header, and the bottom navigation is just above the footer. Both are similar in
terms of functionality: providing links to different areas in the body. The top

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navigation bar is normally an image map, and the bottom navigation bar is
basically html text links.

Standard Action Bar

The action bar is located between the bottom navigation bar and the page body.
It consists of a number of action buttons for operating interactive areas’
functionality, or for submitting user input in the interactive areas to the Web
server.

Standard Body

Between the two navigation bars is the page body. The page body consists of a
number of interactive areas. Each interactive area can be a html form or a Java
applet. Following are some guidelines design on defining user input in the html
forms; Standard Java UI controls for the Java applets is defined in the next
section.

HTML Forms [4]

Radio Buttons

ƒ Use radio buttons when you want users to select only one item from a list of
items. The user selects an item by clicking on the button next to the label or
text describing the items.

ƒ Use relatively short lists of options (4-5 choices), and do not require users to
scroll to see all available options.

Pop-Up and Pull-Down Menus

ƒ In addition to radio buttons, you can also have users select one item from a
list using pop-up or pull-down menus. In each case, a menu appears and the
user drags and clicks the mouse to highlight his/her selection and then
releases the mouse button to make a selection.

Check Boxes

ƒ Check boxes enable users to select more than one item from a list of items.
The user selects items by clicking on the boxes next to the label or text
describing the items. Check boxes can be aligned either vertically or
horizontally, depending on how much text is required to describe the desired
items.

ƒ If you align items horizontally, be careful to leave enough space between


items to make it very clear which check box corresponds to which selection.

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Scrolling Menus

ƒ In addition to check boxes, scrolling menus with a list of options can be used
to allow users to select more than one item at a time.

ƒ Do not make the list of selections too long (e.g., less than 10 items).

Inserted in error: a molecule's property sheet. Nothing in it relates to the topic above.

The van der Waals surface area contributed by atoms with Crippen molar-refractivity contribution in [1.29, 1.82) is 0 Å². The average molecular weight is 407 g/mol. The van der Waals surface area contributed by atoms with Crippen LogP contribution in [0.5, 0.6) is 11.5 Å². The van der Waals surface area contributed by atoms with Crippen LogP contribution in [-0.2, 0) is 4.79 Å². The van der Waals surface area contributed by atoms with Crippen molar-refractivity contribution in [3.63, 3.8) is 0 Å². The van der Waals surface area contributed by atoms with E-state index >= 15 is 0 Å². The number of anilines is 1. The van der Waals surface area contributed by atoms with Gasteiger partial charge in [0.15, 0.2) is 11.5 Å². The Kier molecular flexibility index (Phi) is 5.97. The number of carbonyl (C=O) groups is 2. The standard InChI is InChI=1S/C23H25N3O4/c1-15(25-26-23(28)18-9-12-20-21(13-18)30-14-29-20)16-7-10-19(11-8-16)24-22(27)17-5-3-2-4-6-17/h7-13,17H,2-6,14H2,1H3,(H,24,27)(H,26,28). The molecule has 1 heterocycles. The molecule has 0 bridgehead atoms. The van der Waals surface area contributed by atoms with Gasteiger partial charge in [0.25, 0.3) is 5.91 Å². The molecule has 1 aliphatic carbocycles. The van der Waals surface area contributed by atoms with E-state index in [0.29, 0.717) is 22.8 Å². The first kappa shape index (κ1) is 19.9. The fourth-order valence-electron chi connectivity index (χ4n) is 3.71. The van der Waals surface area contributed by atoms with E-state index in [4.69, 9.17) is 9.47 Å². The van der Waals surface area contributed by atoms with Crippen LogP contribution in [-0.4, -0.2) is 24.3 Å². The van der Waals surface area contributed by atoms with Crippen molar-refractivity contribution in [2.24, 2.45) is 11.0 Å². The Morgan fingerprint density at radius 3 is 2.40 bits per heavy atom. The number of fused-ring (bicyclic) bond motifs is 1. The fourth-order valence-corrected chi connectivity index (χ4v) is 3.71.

ƒ Make it easy for users to see the items they have already selected as they
view other items. In short, do not overload users short-term memories as they
scan and select items.

ƒ Use scrolling menu lists sparingly, since not all users will understand the
procedural details of selecting more than one item from the list, i.e.,
coordinating holding down appropriate keys while marking and selecting
items with the pointing device.

Text Fields

ƒ Use informative labels in forms with text fields to indicate what text should
be entered, and where it should be entered.

ƒ Make sure that the size of the field is big enough to accommodate the largest
quantity you expect users to enter; if the field is too small, users will not be
able to view what they type in after they have filled the designated field.

ƒ If a user fills out multiple text fields in a form or set of forms, carry over
overlapping information so users do not have to reenter the same information
again.

ƒ Use and clearly mark "send" and "clear" buttons on the bottoms of forms.

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Illustration of a standard page layout

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4.2. Standard Java UI Controls [9]


Windows

The basic window frame (Internal Frame) defines the Java Look & Feel design
and includes all the standard window functions: resizing from any side or corner;
dragging from the title bar; and minimize, maximize, and close controls.